Thursday, February 25, 2010

Super Freakonomics by Steven D. Levitt & Stephen J. Dubner

I should've known I wouldn't really like this book after I read the first line on the cover written all in caps:

Blah, blahblahblah, b-blah.

At least in this one I wasn't forced to read as a header to every chapter how ridiculously full of himself and his multiple accomplishments Steven Levitt is, Mr. "I was awarded the John Bates Clark Medal, awarded to the most influential economist in the history of the universe under the ripe old age of forty". And I personally am over forty by the way, and that-is-not-young-by-any-standard. Hell, if you're a man you're already past middle age by that time. Practically on death's door for crying out loud. Get over yourself already man.

Their desire for the almighty dollar and their own ideas on politics came shining through. I thought I'd be reading an unbiased account of the "facts". Apparently they didn't even check those. Isn't that what economists are supposed to do? Get to the very bottom of an issue. To the truth? After all, do numbers and statistics lie? I guess I was expecting more than bathroom reading material from this one.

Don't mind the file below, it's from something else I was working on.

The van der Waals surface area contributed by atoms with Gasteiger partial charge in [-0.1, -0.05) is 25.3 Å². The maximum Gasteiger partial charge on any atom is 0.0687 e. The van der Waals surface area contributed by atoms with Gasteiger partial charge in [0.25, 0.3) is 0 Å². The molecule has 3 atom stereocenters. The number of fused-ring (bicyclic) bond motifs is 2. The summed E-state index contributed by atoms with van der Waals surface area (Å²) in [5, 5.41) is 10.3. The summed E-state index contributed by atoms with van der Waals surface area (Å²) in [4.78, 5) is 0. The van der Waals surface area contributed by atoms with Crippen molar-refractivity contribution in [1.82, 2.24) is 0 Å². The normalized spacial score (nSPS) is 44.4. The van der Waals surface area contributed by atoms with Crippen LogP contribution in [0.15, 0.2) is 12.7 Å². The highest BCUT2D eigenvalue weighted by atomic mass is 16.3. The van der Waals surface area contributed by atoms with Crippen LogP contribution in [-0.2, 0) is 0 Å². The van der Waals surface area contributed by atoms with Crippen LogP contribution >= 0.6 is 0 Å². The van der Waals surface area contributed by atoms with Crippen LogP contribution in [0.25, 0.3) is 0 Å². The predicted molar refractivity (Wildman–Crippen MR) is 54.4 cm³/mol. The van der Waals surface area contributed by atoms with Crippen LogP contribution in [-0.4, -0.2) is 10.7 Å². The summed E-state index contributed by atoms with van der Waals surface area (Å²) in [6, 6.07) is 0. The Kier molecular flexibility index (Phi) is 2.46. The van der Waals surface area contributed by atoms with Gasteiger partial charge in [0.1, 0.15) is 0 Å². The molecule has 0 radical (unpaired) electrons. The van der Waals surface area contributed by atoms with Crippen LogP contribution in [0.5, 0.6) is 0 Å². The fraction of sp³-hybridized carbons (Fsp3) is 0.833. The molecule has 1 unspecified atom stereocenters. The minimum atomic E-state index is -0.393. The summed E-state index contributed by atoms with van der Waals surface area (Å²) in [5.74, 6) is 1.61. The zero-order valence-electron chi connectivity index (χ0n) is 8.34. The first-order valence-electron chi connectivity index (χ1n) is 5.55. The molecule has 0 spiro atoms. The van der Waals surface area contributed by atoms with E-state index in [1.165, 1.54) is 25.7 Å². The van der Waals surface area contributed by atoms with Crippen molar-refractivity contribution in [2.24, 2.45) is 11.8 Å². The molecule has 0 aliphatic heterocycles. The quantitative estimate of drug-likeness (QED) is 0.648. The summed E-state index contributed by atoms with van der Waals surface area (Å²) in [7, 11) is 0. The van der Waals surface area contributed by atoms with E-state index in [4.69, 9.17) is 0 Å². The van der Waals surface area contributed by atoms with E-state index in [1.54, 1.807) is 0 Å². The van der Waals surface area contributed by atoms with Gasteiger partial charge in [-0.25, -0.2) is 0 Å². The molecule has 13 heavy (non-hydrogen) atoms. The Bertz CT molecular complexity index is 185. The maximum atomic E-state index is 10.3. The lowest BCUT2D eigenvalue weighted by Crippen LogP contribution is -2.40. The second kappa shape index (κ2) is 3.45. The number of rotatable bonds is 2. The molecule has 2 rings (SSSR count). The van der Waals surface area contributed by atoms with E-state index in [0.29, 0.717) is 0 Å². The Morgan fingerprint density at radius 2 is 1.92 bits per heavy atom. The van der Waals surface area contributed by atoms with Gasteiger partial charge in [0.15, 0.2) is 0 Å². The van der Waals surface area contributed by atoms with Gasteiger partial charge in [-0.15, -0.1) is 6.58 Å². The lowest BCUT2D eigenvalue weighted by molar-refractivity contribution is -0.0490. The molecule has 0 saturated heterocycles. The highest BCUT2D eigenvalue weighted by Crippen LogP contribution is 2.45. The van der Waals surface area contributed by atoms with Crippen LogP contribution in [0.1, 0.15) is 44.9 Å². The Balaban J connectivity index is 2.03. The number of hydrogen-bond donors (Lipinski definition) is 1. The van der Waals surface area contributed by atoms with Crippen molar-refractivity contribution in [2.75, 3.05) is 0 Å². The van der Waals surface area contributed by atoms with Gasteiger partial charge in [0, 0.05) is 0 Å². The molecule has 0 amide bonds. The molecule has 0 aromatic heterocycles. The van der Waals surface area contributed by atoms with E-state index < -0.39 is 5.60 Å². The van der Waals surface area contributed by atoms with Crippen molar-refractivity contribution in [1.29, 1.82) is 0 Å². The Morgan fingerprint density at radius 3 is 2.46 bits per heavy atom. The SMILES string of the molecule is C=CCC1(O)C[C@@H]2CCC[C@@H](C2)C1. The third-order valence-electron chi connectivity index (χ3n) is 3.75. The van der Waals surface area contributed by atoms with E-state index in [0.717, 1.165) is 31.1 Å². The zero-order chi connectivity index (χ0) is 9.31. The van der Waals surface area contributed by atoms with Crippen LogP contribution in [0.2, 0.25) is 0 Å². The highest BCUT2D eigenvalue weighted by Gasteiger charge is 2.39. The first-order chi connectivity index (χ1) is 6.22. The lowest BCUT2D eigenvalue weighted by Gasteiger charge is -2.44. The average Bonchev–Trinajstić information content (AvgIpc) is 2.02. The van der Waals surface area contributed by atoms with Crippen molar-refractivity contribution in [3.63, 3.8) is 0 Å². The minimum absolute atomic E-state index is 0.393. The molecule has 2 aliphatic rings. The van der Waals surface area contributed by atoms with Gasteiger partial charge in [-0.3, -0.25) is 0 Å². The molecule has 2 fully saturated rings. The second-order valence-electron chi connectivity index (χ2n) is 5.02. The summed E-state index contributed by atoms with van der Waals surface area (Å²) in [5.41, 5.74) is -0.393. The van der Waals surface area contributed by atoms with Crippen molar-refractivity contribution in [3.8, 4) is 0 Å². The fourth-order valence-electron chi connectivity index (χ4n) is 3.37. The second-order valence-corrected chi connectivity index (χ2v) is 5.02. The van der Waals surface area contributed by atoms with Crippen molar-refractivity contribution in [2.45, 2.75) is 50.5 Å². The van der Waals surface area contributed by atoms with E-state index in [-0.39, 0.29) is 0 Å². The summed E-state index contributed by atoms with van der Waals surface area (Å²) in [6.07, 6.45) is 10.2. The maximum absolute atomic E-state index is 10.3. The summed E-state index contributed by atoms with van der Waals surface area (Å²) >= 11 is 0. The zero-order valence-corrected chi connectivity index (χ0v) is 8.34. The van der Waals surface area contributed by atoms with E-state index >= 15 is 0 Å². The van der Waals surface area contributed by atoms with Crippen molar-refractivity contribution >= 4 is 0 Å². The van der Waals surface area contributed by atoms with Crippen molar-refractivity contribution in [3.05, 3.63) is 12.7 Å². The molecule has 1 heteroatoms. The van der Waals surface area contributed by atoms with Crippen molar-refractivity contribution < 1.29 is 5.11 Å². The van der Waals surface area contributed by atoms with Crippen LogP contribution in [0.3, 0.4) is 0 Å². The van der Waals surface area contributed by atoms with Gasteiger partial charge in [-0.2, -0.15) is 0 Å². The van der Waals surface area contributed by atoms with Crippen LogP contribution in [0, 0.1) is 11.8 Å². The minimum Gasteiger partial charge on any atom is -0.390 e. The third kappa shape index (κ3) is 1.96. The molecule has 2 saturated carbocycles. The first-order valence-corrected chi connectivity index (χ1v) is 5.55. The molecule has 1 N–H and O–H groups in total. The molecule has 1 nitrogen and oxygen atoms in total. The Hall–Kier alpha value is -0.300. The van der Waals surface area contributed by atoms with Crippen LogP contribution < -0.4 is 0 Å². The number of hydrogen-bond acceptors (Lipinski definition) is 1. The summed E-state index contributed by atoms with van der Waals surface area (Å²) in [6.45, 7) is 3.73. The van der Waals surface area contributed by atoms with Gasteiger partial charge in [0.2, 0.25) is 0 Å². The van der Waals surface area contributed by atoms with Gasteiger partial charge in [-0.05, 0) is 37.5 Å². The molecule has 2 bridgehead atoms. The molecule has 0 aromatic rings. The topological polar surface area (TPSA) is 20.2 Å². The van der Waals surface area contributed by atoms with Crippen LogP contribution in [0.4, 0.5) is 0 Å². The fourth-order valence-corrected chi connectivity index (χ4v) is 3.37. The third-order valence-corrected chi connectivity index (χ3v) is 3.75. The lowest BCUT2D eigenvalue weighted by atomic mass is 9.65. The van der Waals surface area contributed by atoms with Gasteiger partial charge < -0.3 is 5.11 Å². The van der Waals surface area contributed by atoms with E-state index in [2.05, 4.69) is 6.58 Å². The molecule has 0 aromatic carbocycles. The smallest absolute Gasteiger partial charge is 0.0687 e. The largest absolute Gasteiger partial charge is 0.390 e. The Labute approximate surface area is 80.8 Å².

Double ew-ew!

I did learn something though, economists are like emergency room doctors - they think they know everything about everything. I bet people are just lining up to talk to them at parties.

Or running in the other direction.

After reading this, it's not hard for me to guess which I'd do. But you decide for yourself. I'm just a regular old American who still plans on using her carseat and recycling regardless of what their "facts" say.

But then again, I haven't won any awards other than The Most Mischievous at girls camp.
2 stars


Nihil Novum said...

I liked the first Freakanomics but have no interest whatsoever in this one.

Lula O said...

The first one was a lot better. I wouldn't recommend this one. Could you tell?

Ceri said...

Haha! I did always wonder whether to read Frakonomics or not.